33. Form and content • Removing the mystery from the notion of form and content (a brief aside) • We start by looking at the word “quality” • Simplest distinction: qualities and relations • “Red” is a quality – think of a sentence “a is red” • “juxtaposed” is a relation – think of the sentence “A’s juxtaposed with B” Lo, red! A is juxtaposed with B

  34. expressions • Contrast two kinds of expressions • Referring expressions • Sometimes called “subject” or “objects” • Characterizing expressions • Sometimes called “predicates” Jones the walker with a torch

  35. Examples • Consider the sentence “a is red” • The sentence contains a referring expression ‘a’ • The sentence contains a characterizing expression ‘red’ • We have a predicate and the subject • Consider the sentence “a is taller than b” • The sentence contains two referring expressions and a characterizing expression ‘is taller than’ • We have a predicate and two subjects

  36. structure • The contrast “form and content” is another way of talking about the contrast “structure and content” • Most structure concepts are relational • The form and content distinction is fundamentally the distinction between relation and quality

  37. Why? • Why do we need to distinguish between form and content? • Don’t take the words too seriously but understand them as part of the story that we tell • Anyway, we can’t have a world in which objects stand in relation or have structure but don’t have any qualities or intrinsic character • The problem is: what are the qualities?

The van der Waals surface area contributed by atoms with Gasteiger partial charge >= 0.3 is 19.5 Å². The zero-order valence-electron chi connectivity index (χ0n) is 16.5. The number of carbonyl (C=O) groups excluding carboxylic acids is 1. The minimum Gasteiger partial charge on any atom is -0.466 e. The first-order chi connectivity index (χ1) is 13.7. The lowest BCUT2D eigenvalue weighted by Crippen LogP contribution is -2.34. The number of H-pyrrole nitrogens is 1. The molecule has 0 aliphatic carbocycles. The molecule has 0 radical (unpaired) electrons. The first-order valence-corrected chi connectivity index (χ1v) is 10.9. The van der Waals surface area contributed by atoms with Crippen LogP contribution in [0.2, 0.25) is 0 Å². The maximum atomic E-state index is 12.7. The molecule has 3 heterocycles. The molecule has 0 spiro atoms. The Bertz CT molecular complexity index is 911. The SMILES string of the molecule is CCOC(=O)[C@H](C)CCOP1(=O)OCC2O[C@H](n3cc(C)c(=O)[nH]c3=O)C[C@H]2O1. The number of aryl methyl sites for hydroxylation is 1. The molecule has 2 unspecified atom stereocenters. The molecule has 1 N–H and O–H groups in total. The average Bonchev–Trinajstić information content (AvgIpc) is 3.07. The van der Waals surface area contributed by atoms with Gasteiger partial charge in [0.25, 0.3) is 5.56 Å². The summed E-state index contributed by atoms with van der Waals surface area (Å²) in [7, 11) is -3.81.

38. relations • Things seem to be unpackable as relations • We can’t have a world with no relations, with no structure • We need relations just as much as we need content • We need objects (or subjects) to be in the relations and to have the content!

  39. Referring expressions • Referring expressions are sometimes called ‘subject’ and ‘object’ • Contrast these with characterizing expressions, sometimes called ‘predicates’ • Characterizing expressions can be relational or non-relational “content” expressions

  40. What’s in a name? • Subject or object expressions refer – no problem • Relational characterizing expressions don’t refer • Why? They offer content • Non-relational characterizing expressions express content • What counts as content?

  41. Content • Non-relational characterizing expressions express content • ‘red’, a quality expression, is uncontroversial • Whitehead (Russell’s coauthor) thought objects had content somewhat like “feelings” • Russell thought content expressions included “the tall stoner in the corner” (he would have said, “the tall man with an overcoat in the corner”)

  42. Stoners • What is the limit to a content expression? • Do objects have feelings as Whitehead says? Do they have an attitude? • Objects with an attitude problem. • Why not? The sadness in Smith’s face